The campers pay $175 to set up along the guardrail; the sites inside that go for $125. They pay an additional $80 per individual for a wrist-band pass that covers all the events associated with the race, and each campsite can purchase up to 10 such passes. To watch the race from the stands, you will need an additional ticket.
Barb Brown of Bowling Green is excited to be at Michigan International Speedway -- and that was just for yesterday's Winston Cup practice session.
From the air, the infield looks like the place old school buses go when they retire.
“Race fans get creative with these old buses, because they're pretty sturdy and you can do a lot of things with them,” said Rosi Thompson of Bowling Green. “You'll see some of them painted up really fancy just like a race car, and some of them look like they'll never make it home. Each one is unique, and they seem perfect for this type of camping.”
Like many of the fans in the MIS infield, Thompson spends Thursday through Monday during race week in the campground. She started out as a Dale Earnhardt fan, and has followed his son since Earnhardt's death at Daytona two years ago.
“You come here for the thrill of listening to these motors and feeling the vibration as the cars fly past on the track,” Thompson said. “But what brings you back over and over is the people. There is such a unique bond between all the fans here. You've got thousands of people camped out side-by-side, and there is really no trouble at all. Everyone enjoys the racing, and is sensible about it.”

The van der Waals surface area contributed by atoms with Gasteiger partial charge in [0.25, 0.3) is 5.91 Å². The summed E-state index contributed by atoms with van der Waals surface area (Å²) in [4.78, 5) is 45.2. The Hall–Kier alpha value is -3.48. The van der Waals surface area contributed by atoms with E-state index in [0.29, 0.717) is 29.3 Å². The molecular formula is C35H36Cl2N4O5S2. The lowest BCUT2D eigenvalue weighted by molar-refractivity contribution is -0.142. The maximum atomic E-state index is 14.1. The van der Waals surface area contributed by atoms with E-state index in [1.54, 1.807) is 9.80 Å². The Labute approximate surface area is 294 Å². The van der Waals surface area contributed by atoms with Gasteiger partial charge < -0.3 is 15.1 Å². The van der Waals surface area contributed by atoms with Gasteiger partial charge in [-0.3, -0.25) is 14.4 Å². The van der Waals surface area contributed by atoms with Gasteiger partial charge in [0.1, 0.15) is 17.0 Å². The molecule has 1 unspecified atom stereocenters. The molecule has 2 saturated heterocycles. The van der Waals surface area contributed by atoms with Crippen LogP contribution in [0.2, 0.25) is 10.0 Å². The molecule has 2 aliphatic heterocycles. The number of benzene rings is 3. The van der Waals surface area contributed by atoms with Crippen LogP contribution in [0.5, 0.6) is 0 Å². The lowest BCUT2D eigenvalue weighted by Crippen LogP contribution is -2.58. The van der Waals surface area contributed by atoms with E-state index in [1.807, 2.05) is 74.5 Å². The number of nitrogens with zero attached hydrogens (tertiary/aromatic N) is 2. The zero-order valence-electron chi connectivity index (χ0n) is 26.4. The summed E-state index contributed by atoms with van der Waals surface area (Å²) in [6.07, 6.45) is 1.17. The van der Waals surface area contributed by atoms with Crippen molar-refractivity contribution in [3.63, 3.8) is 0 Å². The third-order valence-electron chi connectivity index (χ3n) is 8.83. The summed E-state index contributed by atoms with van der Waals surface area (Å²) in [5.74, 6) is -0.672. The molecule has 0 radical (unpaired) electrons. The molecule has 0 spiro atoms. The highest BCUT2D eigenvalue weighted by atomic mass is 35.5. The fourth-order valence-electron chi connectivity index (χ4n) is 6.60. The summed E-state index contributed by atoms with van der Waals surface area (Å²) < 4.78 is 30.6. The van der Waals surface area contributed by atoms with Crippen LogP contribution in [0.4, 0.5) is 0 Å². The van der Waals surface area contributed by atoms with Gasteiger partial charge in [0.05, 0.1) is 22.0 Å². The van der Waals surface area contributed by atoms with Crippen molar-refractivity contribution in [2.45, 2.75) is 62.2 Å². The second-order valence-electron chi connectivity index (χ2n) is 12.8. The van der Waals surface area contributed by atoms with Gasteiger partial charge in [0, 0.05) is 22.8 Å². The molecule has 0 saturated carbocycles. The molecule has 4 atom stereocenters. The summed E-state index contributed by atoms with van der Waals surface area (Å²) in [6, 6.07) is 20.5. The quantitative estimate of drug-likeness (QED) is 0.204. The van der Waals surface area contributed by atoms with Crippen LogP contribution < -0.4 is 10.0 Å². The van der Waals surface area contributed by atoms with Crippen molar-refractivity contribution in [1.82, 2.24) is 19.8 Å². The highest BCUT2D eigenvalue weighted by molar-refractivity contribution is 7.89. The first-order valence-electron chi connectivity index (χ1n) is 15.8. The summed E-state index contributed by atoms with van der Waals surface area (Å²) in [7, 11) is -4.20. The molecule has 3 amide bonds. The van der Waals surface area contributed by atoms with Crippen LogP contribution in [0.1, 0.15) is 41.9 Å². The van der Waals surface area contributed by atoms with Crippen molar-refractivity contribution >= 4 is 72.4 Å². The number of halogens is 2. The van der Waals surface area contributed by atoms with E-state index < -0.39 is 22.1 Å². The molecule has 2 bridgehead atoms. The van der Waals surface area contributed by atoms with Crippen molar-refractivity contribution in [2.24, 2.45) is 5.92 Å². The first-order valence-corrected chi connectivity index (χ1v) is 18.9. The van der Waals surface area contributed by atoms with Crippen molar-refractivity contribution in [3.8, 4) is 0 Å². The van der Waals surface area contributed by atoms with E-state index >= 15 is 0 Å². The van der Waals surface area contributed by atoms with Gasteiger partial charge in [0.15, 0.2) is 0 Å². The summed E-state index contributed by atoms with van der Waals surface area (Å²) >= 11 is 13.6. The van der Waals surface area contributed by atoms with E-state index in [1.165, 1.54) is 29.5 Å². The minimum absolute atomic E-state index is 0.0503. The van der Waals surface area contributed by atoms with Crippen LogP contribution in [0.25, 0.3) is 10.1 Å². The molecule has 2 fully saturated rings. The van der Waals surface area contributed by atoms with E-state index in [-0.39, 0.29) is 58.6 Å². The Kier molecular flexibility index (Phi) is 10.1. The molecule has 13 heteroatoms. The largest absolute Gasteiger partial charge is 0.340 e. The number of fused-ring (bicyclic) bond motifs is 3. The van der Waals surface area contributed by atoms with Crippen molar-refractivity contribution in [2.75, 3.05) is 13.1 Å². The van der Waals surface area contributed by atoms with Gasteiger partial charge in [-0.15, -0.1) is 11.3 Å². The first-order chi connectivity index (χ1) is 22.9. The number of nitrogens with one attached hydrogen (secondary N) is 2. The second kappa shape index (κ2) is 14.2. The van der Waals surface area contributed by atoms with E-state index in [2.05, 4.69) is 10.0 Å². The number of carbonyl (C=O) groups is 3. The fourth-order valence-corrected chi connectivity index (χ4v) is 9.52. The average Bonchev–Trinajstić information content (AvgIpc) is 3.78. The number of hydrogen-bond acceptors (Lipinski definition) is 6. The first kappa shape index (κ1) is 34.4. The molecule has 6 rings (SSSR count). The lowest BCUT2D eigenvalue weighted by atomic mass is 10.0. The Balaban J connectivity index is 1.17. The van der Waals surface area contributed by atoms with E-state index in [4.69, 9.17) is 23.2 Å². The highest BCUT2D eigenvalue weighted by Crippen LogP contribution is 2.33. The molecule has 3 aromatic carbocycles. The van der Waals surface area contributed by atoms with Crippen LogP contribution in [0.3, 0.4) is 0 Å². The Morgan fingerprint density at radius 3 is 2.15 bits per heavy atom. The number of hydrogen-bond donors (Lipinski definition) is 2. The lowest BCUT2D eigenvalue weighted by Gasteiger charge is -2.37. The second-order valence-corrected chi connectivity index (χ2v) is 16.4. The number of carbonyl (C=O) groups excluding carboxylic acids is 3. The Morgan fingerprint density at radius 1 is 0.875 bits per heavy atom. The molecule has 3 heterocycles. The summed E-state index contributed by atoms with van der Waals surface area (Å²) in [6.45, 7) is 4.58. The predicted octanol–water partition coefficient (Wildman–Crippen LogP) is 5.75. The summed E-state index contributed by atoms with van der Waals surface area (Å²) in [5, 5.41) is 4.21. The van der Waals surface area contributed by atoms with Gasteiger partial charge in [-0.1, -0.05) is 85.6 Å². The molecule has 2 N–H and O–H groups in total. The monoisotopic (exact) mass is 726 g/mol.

McGlenn and her husband Brian camp out in a modest, conventional camping trailer and bring along sons Jason, 17, and Josh, 16, and a revolving assortment of friends. Brittany Robinson, a 16-year-old who will be a junior at Start this fall, is a regular at the McGlenn campsite.
“There's a real social atmosphere in the infield, but it doesn't get too crazy,” Robinson said. “I'm not a diehard racing fan, but I'm more than a casual fan so I love it here. I kind of grew up watching racing, and coming here is kind of a traditional thing. If there is a race, this seems like the place to be.”
McGlenn, who works at Midwest Products Finishing in Ottawa Lake, said the camaraderie in the campground is such that there is a party-like atmosphere, but it is still safe and comfortable for families.
“Where else can you see fans who support different teams camp side-by-side for five days and cheer for each other and get along like this?” McGlenn said. “In other sports there are only two teams; out here there are 43 teams and we root for each other. If this was Ohio State against Michigan, the fans would be fighting with each other if they were this close.”
McGlenn's husband comes to the track a week before the race and camps out across the road from MIS on Sunday night, just so he can be one of the first campers through the gate when it opens early Monday morning. When the campers motor their way into the infield campground, they cross the same track where the Winston Cup cars will scream along at 200 miles per hour today.
“Rolling across the track - that is one of the coolest parts of the whole week,” McGlenn said. “As a racing fan you have a hard time not pulling on the wheel and turning onto the track. We want to be as close as possible to the action, and that's why we're here.”